Fellow Fantasy Baseball writer Benny Ricciardi approached me a couple weeks ago about contributing to his new Fantasy Baseball book, “The Definitive Guide To Fantasy Baseball.” Of course, I was happy to join in!
This is an e-book (and paperback book) filled with great content by great writers, like Nando Di Fino, Michael Rathburn, Jake Ciely and Scott Engel.
So I ponied up for the chapter on Fantasy Baseball auctions, and I came up with 39 different dirty tricks I’ve learned through the years.
Here are some of the writers in this Fantasy Baseball book, as well as the chapters they’ve written:
- Tony Cincotta: Target Numbers In Each Stat Category
- Mike Rathburn: Finding Value In the Nuances of the Game (DFS)
- Joe Pisapia: Relative Position Value
- Jake Ciely: How to Use Advanced Stats
- Tim McCullough: Strategies For Identifying and Drafting a Winning Pitching Staff
- George Kurtz: How the Average Player Can Win His League
- Nando Di Fino: Digging Deep For Obscure Longshots
There are 22 chapters in all in this book, from 22 authors, running 232 pages long. This is a book I believe you’ll enjoy for this season, and seasons to come, as it has a ton of advice that will affect how you play all year, every year.
My Fantasy Baseball Book Chapter: 39 Auction Tips!
From 2005 to 2016, the first 11 seasons of the Tout Wars Mixed League, I’ve gone up against some pretty great drafters! Unfortunately, Larry Schechter and Fred Zinkie were among those owners, and they won six times between the two of them. I’m happy to report I also won one of those years they didn’t win!
My point is – I’ve done Fantasy Baseball auctions with the best, and these are the 39 tips I thought I’d share with everyone else! Some tips are amazing – and some aren’t that advanced, but are still helpful.
Here are three of those Fantasy Baseball auction tips, as a sampling for my readers – please buy the book on Amazon for $9.99 and help yourself by helping us!
No. 7 — Nominate $2- and $3-Relievers You Like, But Don’t Love
You can find some sleepers for saves farther down the reliever rankings – players who might get the first call if the closer ahead of them gets injured. By nominating them for $1 while studs are going for $30 elsewhere, you might catch the other 11 owners at a moment of indifference. Maybe it goes another round and you get him for $3, or it goes higher and you pass altogether, allowing another owner to pay too much for him. You win all around.
No. 20 — Don’t Use Dollar Values From an Expert Auction Like Tout Wars
Like we said earlier, each auction is different. The timing when one player is nominated in one auction compared to another auction could be a $10 difference! If Logan Forsythe is nominated in one auction as the first player off the board, there’s an excellent chance he’ll go for three or four times the money he would if he was the 18th second basemen nominated in another auction.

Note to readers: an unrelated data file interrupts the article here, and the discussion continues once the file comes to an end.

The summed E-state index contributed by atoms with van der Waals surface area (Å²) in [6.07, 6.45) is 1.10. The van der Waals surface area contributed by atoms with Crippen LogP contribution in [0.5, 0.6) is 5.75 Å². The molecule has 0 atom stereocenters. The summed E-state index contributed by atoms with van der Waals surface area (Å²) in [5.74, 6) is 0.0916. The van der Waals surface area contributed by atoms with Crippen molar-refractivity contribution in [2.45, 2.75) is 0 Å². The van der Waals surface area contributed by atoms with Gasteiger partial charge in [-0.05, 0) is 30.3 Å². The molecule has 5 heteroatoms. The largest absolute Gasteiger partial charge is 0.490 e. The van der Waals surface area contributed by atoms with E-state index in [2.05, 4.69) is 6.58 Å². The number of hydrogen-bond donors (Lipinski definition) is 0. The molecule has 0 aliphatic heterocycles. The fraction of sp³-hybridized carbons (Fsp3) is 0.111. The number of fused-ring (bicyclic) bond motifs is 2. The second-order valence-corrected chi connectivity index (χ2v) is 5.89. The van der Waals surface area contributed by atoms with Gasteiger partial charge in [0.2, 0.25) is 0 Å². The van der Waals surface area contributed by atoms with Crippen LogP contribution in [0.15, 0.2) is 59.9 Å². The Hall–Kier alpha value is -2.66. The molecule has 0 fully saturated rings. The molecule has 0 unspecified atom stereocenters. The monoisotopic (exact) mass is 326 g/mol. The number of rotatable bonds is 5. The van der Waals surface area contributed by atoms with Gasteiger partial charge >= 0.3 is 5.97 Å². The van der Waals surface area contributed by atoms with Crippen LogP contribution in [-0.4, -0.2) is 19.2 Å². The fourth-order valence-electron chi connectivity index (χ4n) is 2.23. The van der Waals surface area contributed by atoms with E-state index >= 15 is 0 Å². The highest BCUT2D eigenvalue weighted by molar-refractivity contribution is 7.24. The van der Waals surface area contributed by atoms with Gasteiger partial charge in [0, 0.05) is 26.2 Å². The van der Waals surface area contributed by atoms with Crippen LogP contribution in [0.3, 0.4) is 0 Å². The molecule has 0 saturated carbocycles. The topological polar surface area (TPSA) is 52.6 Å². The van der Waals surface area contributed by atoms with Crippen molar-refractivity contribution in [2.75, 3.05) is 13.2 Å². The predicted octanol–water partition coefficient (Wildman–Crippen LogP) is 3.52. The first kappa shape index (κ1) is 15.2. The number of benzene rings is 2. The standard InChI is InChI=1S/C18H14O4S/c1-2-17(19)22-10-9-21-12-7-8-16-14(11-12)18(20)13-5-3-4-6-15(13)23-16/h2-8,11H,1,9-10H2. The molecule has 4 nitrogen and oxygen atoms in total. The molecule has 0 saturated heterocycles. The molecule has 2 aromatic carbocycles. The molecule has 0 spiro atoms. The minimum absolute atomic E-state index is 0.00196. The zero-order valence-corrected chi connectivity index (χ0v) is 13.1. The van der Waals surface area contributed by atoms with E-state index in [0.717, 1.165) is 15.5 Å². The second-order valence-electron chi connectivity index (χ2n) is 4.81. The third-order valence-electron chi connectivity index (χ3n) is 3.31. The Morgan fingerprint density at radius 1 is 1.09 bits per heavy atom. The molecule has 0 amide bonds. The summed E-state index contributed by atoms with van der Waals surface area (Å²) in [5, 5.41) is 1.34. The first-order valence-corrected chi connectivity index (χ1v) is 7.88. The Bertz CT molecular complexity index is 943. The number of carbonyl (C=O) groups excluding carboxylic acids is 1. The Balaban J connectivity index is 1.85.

No. 26 — Highlight Players Going For Too Much, Too Little And Ones You Bought
As your auction rolls along, make sure you keep track in your auction spreadsheet. Some will tell you to track everyone’s team, so you have an idea of which positions others need. That’s great in theory, but it’s too much for me to handle. (Ideally, your league will be tracking this stuff online as you go.)
Mark in your spreadsheet the prices players are being sold for in each position, and highlight those players accordingly: yellow if you bought them, red if they went for cheaper than you expected, green if they went for more than you expected, and gray if someone else got them for around what you estimated.
As the auction progresses, you’ll get a big-picture view of each position, and you’ll have an idea if there are a lot more bargains being won (which is bad and means higher values later on) of if too many players are going for too much money (which is good and means lower values later on).
I hope you enjoyed these three of my “39 Fantasy Baseball Auction tips” in my chapter, and you’ll want to read more of this Fantasy Baseball book! You can buy the e-book for $9.99 here on Amazon, or you can buy the physical paperback version of the book for $15.56.
Please, let me know what you thought of this Fantasy Baseball book compared to others, and also what you thought of my chapter! Criticism is welcome, but I think you’ll enjoy it.
David Gonos spent 5 years as a CBSSports.com Senior Fantasy Writer and three more years writing with SI.com. Over the past 17 years, his work has been published on NFL.com, MLB.com, FanDuel, FoxSports.com and USA Today. Since 2001, he has been tracking down the Top 50-plus Free Fantasy Football Draft Tools online. You can contact David Gonos here.